Effect of Cognitive Processing Therapy and Holographic Reprocessing on Reduction of Posttraumatic Cognitions in Students Exposed to Trauma

Article excerpt

Objective: This research was conducted to examine the effect of cognitive processing therapy and holographic reprocessing on the reduction of posttraumatic cognitions in students exposed to trauma.

Method: This was an experimental study with spread pretest-posttest randomized groups design. Statistical society of this research consisted of male freshman, junior and senior high school students of Uremia (N=10286). Utilizing Traumatic Events Screening Inventory, and SCL-90 R on 1000 randomly selected high school students, 129 students were recognized as having experienced traumatic events. Of the subjects, 60 were selected randomly. Then, clinical interview was conducted, and the selected sample was randomly assigned in to three groups of cognitive processing therapy, holographic reprocessing and control. These groups responded to Posttraumatic Cognitions Inventory in pretest and post test. Differences of pre-post test scores were analyzed using one way ANOVA and Scheffe test.

Results: The results demonstrated significant differences between the three groups in total score of the Posttraumatic Cognition Inventory. Difference was also observed in negative cognitions on self and self-blame dimensions. Furthermore, these two therapeutic methods were equally effective in the reduction of posttraumatic cognitions.

Conclusion: It appears that cognitive processing therapy and holographic reprocessing which had been originally developed and tested for sexually assaulted females, can also be applied for the victims of other traumatic events, particularly adolescents.

Keywords: Cognitive therapy, Holography, Post traumatic stress disorder

Iran J Psychiatry 2011; 6:138-144

Exposure to traumatic events is common, with estimated lifetime rates ranging from 26 to 92.2 percent in men, and 17.7 to 87.1 percent in women (1, 2, 3, 4). In the National Comorbidity Survey, 60.7% of American adults reported experiencing at least one traumatic event during their lifetime; of them, 8.2% of men ,and 20.4% of women developed posttraumatic stress disorder (PTSD)(5). More than half of children and adolescents in the United States, have experienced at least one traumatic event such as child abuse, sexual assault, domestic violence, community violence, bullying, serious accidents, fires, disasters, medical trauma, or the traumatic death of a loved one. Approximately a quarter of the exposed children developed significant symptoms, especially the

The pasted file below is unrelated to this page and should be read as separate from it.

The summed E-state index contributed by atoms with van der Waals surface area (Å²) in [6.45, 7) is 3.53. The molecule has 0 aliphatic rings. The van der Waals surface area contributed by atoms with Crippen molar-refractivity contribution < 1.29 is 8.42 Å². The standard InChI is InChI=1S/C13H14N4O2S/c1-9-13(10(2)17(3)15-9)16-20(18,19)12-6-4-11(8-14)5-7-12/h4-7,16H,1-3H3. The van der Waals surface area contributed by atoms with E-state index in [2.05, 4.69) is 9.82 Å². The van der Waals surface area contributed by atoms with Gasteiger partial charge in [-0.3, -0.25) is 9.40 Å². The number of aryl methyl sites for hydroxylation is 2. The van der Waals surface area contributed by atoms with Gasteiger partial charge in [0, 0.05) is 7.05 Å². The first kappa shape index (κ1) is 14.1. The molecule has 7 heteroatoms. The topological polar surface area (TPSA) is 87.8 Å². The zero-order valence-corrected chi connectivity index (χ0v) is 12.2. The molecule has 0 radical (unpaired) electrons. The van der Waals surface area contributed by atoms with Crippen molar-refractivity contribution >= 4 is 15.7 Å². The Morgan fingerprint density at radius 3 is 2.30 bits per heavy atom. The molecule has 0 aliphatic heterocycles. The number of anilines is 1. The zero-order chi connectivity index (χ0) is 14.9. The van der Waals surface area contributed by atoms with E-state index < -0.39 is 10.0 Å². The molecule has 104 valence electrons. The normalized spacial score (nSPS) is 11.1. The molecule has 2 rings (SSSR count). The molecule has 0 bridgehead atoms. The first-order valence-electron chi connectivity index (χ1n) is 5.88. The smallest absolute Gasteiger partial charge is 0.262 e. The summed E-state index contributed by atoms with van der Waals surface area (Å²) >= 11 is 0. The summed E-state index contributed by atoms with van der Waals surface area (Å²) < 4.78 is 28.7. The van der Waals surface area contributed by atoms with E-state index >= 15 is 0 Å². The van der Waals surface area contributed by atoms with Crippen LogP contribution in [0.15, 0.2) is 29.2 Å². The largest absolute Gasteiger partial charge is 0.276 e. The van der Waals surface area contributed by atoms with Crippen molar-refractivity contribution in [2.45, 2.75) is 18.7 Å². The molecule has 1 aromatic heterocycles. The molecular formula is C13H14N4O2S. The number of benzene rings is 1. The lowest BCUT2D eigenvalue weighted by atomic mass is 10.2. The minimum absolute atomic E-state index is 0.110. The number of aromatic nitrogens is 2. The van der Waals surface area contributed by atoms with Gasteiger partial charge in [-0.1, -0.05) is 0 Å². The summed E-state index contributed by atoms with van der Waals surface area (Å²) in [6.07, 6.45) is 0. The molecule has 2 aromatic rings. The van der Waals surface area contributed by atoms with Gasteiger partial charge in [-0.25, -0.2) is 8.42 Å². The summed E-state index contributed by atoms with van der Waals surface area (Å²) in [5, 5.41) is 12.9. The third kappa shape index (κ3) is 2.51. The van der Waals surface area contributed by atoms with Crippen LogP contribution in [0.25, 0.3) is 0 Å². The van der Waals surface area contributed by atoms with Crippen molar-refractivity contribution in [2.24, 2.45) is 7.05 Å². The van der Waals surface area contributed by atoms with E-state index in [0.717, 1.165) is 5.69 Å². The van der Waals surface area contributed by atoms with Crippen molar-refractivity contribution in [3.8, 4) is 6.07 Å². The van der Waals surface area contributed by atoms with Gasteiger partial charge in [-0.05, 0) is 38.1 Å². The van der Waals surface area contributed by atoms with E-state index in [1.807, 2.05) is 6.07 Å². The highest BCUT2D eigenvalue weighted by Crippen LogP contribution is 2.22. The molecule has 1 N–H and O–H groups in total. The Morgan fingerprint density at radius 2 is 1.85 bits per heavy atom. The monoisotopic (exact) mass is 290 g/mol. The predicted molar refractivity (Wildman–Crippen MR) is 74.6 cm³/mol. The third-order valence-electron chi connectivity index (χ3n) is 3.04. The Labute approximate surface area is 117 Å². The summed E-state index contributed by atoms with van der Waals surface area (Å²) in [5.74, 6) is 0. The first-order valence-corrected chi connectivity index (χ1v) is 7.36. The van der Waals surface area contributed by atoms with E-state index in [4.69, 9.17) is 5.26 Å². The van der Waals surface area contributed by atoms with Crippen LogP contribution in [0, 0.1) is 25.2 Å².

symptoms of PTSD related to the experienced traumatic event (6).

Traumatized people are at an increased risk for other psychiatric and medical conditions. These negative

effects are not restricted to childhood, but are also seen in adults. In adulthood, survivors of early childhood traumas are at the risk of PTSD as well as other

anxiety, affective, addictive, psychotic, and personality disorders (7); besides, they might be in danger of re-victimization (8). In the cognitive view, following a trauma, survivors typically adopt negative perceptions about the self and the world (9). It was proposed that these negative cognitions about trauma and/or its sequel may produce serious current threat, which is critical to persistent PTSD (10).

Although exposure to some stressful and traumatic events in children and adolescents is inevitable, identifying, diagnosing and offering early effective therapies can prevent them from the subsequent outcomes. Current studies have questioned the efficacy and safety of pharmacological interventions in the treatment of posttraumatic symptoms in adolescents, as they are in the developmental stage. Some years ago, the prominent approach in the treatment of traumatized children was cognitive behavioral therapy (CBT). The application of this method in the treatment of physically and sexually abused children and adolescents has attained strong evidences for supporting its effectiveness on the reduction of psychiatric symptoms (11). …

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